Longtime, regular readers of this column already know that I, along with son Christopher and 5-year-old grandson, Tyler Kane Ochs (TKO) are diabetics. I’m type 2, which means I get by with oral medication, paying close attention to what I eat and as much physical exercise as I can muster. Both Chris and TKO are insulin dependent, but Tyler gets the short end of that stick. Chris usually only has to do blood tests and injections twice a day.
TKO has an insulin pump that has to be taken out and reinserted every two or three days, but he has to have a minimum of six blood tests daily and count every carbohydrate he ingests so that he can regulate his insulin intake. He has had the disease since just before his third birthday, but already he can pretty well manage it with minimal assistance. Tyler can administer his own blood tests and count carbs with the best of em. I’ve never once heard him complain or expect special treatment because he’s diabetic.
Regular readers also know that Tyler’s parents, Kevin and our daughter, Jennifer Ochs, his big brother Braden, his grandparents and a host of other relatives and close friends are very active in the American Diabetes Association, most particularly in that organization’s annual “Step Out Walk to Stop Diabetes.”
You also know that, about this time every year, I call on Points East readers to help sponsor Team TKO’s participation in that event, scheduled, this year, for May 31 at Keeneland.
Sometimes I think that Tyler ought to be the poster boy for juvenile diabetes. He is as active and ornery as most other 5-year-olds and if you saw him in his tee-ball, baseball uniform, up to bat, or running the base paths, you would never guess that he has an insulin pump taped to his belly and a needle poked into his abdomen. But you would see grandpa, both his grandma’s and his mom cringe every time he slides into home plate or any other base, for that matter.
He even swims while wearing the device that essentially serves as a prosthetic pancreas. Early on, Tyler’s mom, and I discussed limiting our fundraising to a cause specifically focused on type 1, juvenile diabetes because it is so traumatic to both the children who suffer from it and for their families. Treating it is incredibly expensive for parents without any or with woefully inadequate health insurance.
That’s where our hearts really go out. Wouldn’t it be wonderful to have a fund that would assure that very young kids with diabetes and their parents had easily affordable, adequate care and treatment of the disease without having to worry about losing the house? Without crying all night and worrying what on earth they can do to save their kid’s life, or at least make it more bearable.
The truth of the matter is that it would take several billion dollars a year to really address that need. We believe that our best use of effort and cash is to help find a cure and ways to prevent the disease from even happening. We also believe the American Diabetes Association (ADA) to be the organization best suited to spearhead the cutting edge research and development that may ultimately lead to those solutions. And we know that everybody working at ADA would love nothing better than to work themselves out of a job.
Kids like Tyler, most of whom have to have six or eighth blood tests followed by as many insulin injections every day of their lives, will one day be adults. Diabetes does not go away nor does the absolute necessity for insulin.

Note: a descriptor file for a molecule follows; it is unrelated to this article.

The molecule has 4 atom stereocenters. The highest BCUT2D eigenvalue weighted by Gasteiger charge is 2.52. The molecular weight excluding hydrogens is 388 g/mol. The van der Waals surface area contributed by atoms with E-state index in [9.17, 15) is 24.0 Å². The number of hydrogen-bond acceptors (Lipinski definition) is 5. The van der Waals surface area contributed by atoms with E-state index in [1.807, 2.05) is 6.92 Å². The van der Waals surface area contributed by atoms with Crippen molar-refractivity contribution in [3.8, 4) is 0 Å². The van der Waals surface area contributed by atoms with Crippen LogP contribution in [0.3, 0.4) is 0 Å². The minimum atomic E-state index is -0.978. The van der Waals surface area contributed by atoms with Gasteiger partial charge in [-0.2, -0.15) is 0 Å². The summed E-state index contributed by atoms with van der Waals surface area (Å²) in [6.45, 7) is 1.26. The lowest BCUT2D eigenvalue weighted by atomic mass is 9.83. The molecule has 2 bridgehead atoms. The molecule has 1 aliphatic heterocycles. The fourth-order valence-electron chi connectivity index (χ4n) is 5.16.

I suspect that many, if not most of you readers, know adults who have had legs or arms amputated because of diabetes complications. The disease also leads to often-fatal liver and kidney failure and heart disease. It is a leading cause of strokes. I’ve had three of those, myself, almost surely brought on by diabetes. Diabetics are almost four times more likely to suffer a stroke than people who do not have the disease.
Diabetics are nearly four times more likely to have heart disease. Diabetes is, by far, the leading cause of blindness among adults over 20.
I’ve had people tell me that as long as I manage the disease, it’s not going to kill me. Oh yeah?
As far as I’m concerned, it has already taken three good shots at trying. As most of you know, I also have Parkinson’s Disease. Medical research now shows that Parkinson’s may be closely related to diabetes.
But, thank God, I’m still able to wobble around in such a way that it passes for walking and that’s precisely what Tyler and I, along with a host of our friends and family members, and a thousand or so other folks intend to do early in the morning of May 31 at Keeneland.
Last year Team TKO raised more than $3,200 to help fight diabetes and just over half of those sponsorship dollars were donated by dozens of readers of this column. I am so beyond proud of you folks.
The easiest and most convenient way to donate is online. Simply go to www.stepout.diabetes.org and click DONATE at the top of the page. You will then be asked to support a participant or a team. Click on one or the other. Then type in either my name or Team TKO and follow your nose.
Online donations will show up on the website automatically. If, like me, you wish to make a paper donation (cash or personal check) it may not be counted until after we turn it in on Saturday May 31, the day of the event. However, I will be entering donations to our team as I receive in the mail so you may be able to go to the step-out site and check to see how well we’re doing.
Make checks payable to American Diabetes Association and enter Team TKO on the memo line. Mail your donation directly to me. Tyler and I will do the paperwork, turn the money into ADA and make sure you get a receipt and a thank you note along with a photo of my champ. Any amount will be greatly appreciated. We are as interested in the numbers of people who support us as we are in dollar amounts.
My address is: Ike Adams, 249 Charlie Brown Road, Paint Lick, KY 40461.